“Lovers of print are simply confusing the plate for the food.”
― Douglas Adams
You can’t tell the full story of the impact to publishers with just a cost-of-goods chart. The big difference between ebooks and print books is that a publisher is only paid for an ebook at the time a reader purchases it. Publishers sell print books to bookstores and wholesalers not readers. That means they are paid whether the book sells or remains on the shelf. It is true unsold merchandise can be returned for credit but the publisher generally is paid for that inventory before retailers eventually decide to return them. This float inventory of unsold stock represents a significant amount of cash flow for a publisher and offsets a lot of overhead from office space,sales force, reading slushpiles, attending trade shows planning author tours. This shrinking float inventory also means smaller print runs which increases unit costs for each book which the publisher can’t increase the retail on becasue they have to be competitive with ebook prices and so instead the print books become less profitable.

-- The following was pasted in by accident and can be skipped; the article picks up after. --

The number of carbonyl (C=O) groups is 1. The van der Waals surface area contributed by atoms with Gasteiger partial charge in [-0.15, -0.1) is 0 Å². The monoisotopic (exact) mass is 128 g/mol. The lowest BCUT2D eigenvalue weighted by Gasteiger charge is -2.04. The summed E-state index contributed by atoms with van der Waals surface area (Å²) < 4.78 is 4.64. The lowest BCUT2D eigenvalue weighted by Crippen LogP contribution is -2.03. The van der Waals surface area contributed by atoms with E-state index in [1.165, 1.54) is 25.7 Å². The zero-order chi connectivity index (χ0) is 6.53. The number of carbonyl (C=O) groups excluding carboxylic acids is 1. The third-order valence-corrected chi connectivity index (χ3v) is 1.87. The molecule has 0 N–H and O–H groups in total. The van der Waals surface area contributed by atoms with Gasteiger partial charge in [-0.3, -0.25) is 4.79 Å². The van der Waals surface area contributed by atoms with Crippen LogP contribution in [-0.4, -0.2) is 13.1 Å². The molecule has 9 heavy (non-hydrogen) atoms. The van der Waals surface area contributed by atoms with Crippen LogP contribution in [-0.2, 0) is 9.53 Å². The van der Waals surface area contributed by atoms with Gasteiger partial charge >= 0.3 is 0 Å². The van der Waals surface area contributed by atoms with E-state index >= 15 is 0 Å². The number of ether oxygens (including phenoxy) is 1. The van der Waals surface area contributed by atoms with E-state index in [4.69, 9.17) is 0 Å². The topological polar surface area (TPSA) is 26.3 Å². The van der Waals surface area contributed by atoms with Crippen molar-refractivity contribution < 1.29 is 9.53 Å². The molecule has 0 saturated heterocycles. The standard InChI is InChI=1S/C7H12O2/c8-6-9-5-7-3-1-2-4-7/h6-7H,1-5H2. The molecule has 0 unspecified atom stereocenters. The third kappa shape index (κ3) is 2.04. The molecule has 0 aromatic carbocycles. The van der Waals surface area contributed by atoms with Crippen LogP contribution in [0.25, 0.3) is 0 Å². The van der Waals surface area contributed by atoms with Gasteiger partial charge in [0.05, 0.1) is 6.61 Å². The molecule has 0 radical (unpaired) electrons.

So the problem for traditional publishers is not the cost of making an ebook but the loss of the middle man transaction for unpurchased shelf stock to retailers and wholesalers. As the percentage of ebook sales increases and ebook retails decrease publishers are losing more and more revenue used to cover overhead. ~ eP
This graph from the New York Times helps answer the common question “Why do ebooks cost so much?”
I will be examining this graph in more detail in the coming days.